Morningstar analyst Sean Dunlop sees a potential merger as a logical move, writing in 2021: "We surmise a combination would marry each entity‘s strengths, plugging gaps in their respective business models and sharpening their competitive edge, particularly as mass players like Walmart and Target claw at share."

However, there would be significant hurdles to overcome in any deal. One is the sheer financial scale required – with Petco valued at $4 billion and Chewy at $16 billion, an all-stock merger would be massively dilutive to Chewy shareholders. Regulatory scrutiny could also pose a challenge given antitrust concerns around market concentration.

Perhaps the most likely path to a combination would involve their shared private equity backer, BC Partners. The firm already owns around two-thirds of Chewy and previously explored buying Petco in 2015. If growth begins to sputter for either company, BC Partners could look to orchestrate a merger to extract synergies and jumpstart a new chapter of expansion.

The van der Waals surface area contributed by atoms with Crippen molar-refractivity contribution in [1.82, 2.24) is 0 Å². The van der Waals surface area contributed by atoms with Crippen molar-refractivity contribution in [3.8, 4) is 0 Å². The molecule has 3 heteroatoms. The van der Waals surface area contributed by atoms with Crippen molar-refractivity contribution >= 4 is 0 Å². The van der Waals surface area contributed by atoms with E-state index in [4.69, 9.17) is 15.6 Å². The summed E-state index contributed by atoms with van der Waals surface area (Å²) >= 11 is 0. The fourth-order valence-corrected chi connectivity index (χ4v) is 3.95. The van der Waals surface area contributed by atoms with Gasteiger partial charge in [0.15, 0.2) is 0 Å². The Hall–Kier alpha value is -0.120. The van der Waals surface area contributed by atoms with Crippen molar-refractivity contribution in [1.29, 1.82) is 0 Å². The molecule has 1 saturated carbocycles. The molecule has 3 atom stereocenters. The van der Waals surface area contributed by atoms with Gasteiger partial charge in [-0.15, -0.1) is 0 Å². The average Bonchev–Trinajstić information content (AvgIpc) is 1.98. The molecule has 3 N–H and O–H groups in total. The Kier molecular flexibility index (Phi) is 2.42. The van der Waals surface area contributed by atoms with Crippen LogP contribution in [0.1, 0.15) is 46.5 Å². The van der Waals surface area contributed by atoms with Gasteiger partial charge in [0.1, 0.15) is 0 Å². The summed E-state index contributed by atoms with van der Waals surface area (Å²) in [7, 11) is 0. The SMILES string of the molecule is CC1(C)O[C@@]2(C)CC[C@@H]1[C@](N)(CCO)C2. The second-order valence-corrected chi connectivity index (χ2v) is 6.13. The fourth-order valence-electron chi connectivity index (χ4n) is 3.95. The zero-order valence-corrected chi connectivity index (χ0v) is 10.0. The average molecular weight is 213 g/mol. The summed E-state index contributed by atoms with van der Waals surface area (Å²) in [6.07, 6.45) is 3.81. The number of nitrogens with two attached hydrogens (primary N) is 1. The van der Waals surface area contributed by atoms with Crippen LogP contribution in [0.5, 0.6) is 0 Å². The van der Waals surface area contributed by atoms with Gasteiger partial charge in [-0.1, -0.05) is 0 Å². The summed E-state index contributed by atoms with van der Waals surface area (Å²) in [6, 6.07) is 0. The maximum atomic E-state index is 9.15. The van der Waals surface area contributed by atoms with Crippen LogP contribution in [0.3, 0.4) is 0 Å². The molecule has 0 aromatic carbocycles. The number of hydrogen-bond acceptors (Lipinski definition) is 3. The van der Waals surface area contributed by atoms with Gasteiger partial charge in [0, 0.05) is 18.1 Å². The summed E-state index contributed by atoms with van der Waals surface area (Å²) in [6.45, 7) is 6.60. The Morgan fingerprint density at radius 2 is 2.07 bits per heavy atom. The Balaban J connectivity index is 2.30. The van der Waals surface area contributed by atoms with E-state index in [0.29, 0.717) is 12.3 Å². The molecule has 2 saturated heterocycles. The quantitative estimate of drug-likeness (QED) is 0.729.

Conclusion

In the dynamic and rapidly evolving pet industry, Petco and Chewy have emerged as leaders through a combination of strategic focus, customer-centric positioning, and omnichannel growth. While Petco is the elder statesman pivoting to a health and wellness focus, Chewy is the digital upstart betting on the continued shift to e-commerce.

As a shopper and industry observer, my view is that both retailers are likely to remain successful by leaning into their respective strengths – Petco with its differentiated services and Chewy with its unrivaled convenience and service. A merger could make sense down the line, but for now, pet owners can enjoy the benefits of their stiff competition.

The next few years will be critical in determining the long-term trajectory of the industry and its key players. Will the trends around pet humanization, premium offerings, and online shopping persist? Can Petco‘s bet on health services change the game? Will Chewy‘s hyper-growth stay ahead of the pack? One thing is certain – it will be a dogfight to the finish.